Cat Rambo's name has floated across books and anthologies and zines I've read for the last five years or so. Editor of Fantasy Magazine, fiction in Strange Horizons, Clarkesworld, Hyperpulp, Asimov's, and a shitload of anthologies. Her name is synonymous with speculative short fiction over the past decade and seems to have exploded in the last couple of years. She had nineteen short stories come out in 2011. NINETEEN!
I got to meet her up at Clarion West in 2011. She lectured on online presence and industry stuffs, giving her time in and out of the classroom. She's a great supporter and resource, one of the many writers up in Seattle who make moving up there a temptation.
A few months back she asked me to review her upcoming short story collection Near+Far (2012, Hydra House), which is what you're reading now. There're so many stories in this collection I'm going to break this review into two parts, the Near and Far collections, which follows the book's layout. Both collections have their own table of contents and restart the page numbering. I read my version as a PDF, but apparently the printed copy is bound in a style called tête-bêche, like how the old Ace Doubles used to do it. But you know, done classy. I think it not only works, but it's just the sort of thing print publishers need to do if they want people to go out and buy the print copies of their books. It worked on me and I've already read the book. The covers were done by Sean Counley and the interior artwork was done by Mark Tripp.
Cat also did a line of jewelry based on the book's artwork:
|Nancy Kress sporting snazzy Near+Far jewelry|
This book is great opportunity to examine Rambo's work in detail. It's a retrospective with stories that go back to 2007, so you can see what she's been doing over the years. As I said before, I was familiar with her and her fiction, but I'd never read her stories back to back and wasn't able to see just what she was doing with her work.
She starts off the Near collection with a strong story, "The Mermaids Singing, Each to Each". It's a beautiful, lyrical story of a formerly female protagonist who's gone and had its gender removed after years of sexual abuse by its now deceased uncle. But that's all back story. The real story is of it and two others navigating waters filled with man-eating mermaids (done with a nice bit of worldbuilding) while the trio prowl the seas looking for garbage, the modern booty. But the real-real story is whether or not the protag can forgive the semi-autonomous boat it inherited from its uncle which it holds partially responsible for its abuse. "Mermaids" encapsulates what Cat Rambo is really writing about: relationships.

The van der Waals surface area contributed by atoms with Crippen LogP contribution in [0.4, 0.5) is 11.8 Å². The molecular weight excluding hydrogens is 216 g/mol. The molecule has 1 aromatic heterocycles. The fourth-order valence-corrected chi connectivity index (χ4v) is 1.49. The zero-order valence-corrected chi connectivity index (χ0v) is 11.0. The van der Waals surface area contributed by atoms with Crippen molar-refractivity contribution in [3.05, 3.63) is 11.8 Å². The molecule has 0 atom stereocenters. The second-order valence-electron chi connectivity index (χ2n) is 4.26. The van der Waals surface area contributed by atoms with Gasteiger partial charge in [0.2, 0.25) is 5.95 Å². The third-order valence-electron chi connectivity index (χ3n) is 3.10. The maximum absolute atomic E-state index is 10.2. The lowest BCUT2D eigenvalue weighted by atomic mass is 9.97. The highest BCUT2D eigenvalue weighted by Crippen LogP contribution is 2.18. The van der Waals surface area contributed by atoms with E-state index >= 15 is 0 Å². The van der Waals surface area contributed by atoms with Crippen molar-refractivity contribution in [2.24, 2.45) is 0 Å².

Her stories are quiet meditations on relationships. Now, "quiet" in a review is usually code for boring or nothing happens. This is not the case. There's murderous mermaids, superheroes, asphyxiations, dark shamans, quasi-animal burnings. There's plenty of action and things ahappenin'. No, what I mean by quiet is that many of her stories are about, at their core, relationships, usually between two people, they just don't say so up front.
This is not an easy thing to do, to have these subtle but effective explorations of relationships (brother-sister, victim-perpetrator, husband-wife, rival friends, boyfriend-girlfriend) all while the world is ending, cybernetic cats are prowling, supervillians are attacking, and immortality is at your fingertips in some crazy fruit. Usually there's some new element that's introduced which causes the relationships to stress and/or react. In many of her stories the element is a new-fangled product with spec-like qualities, such as with "Vocobox(TM)" (a voicebox for cats) and "RealFur" (living clothing) and "Therapy Buddha" (a talking buddhist psychology doll; actually the product isn't very spec-ish, it's the worldbuidling in this one.). The new element doesn't cause discord in the relationships, it just pulls the lid back, exposing them. For example, "Close Your Eyes" is a haunting tale of a sister who cares for her dying brother. She drives him around, supports him financially, lives with him. She's put her entire life on hold while he withers away. And for all her sacrifice she is rewarded with bitter resentment and passive-aggressive sarcasm on page one, a relationship that I think is all too real and common. The new element is the brother's interest in shamanism, which he explores in classes at the hospital he goes to for treatments of his undisclosed illness, but the discord was there years before the story started.
The emphasis on relationships lends the Near collection an intimacy and immediacy that feels contemporaneous. For the most part, these are people who are living modern lives right around the corner from us. Besides the cybernetic superheroes.
One of the things that I wasn't so thrilled about at first were the stories' endings. That's because many of them end on natural notes, meaning that while plots are not resolved the character's arcs were. Such is the case with "Memories of Moments, Bright as Falling Stars", where the story just ends. What about the bad guys? Will the protag survive? You can't just end a story right there like that!?!? But she did. And once I reread it I found that it ended there because the protag's story had concluded. This is a strong collection because even if there are pieces that don't work for you (wasn't a big fan of "10 New Metaphors for Cyberspace", a borderline poetry piece that went over my head) there're many others that will. It's a collection filled with a variety of stories that are able to get at and portray the human experience in wondrous environments.
(That was Part I of the review. Part II is here.)
(That was Part I of the review. Part II is here.)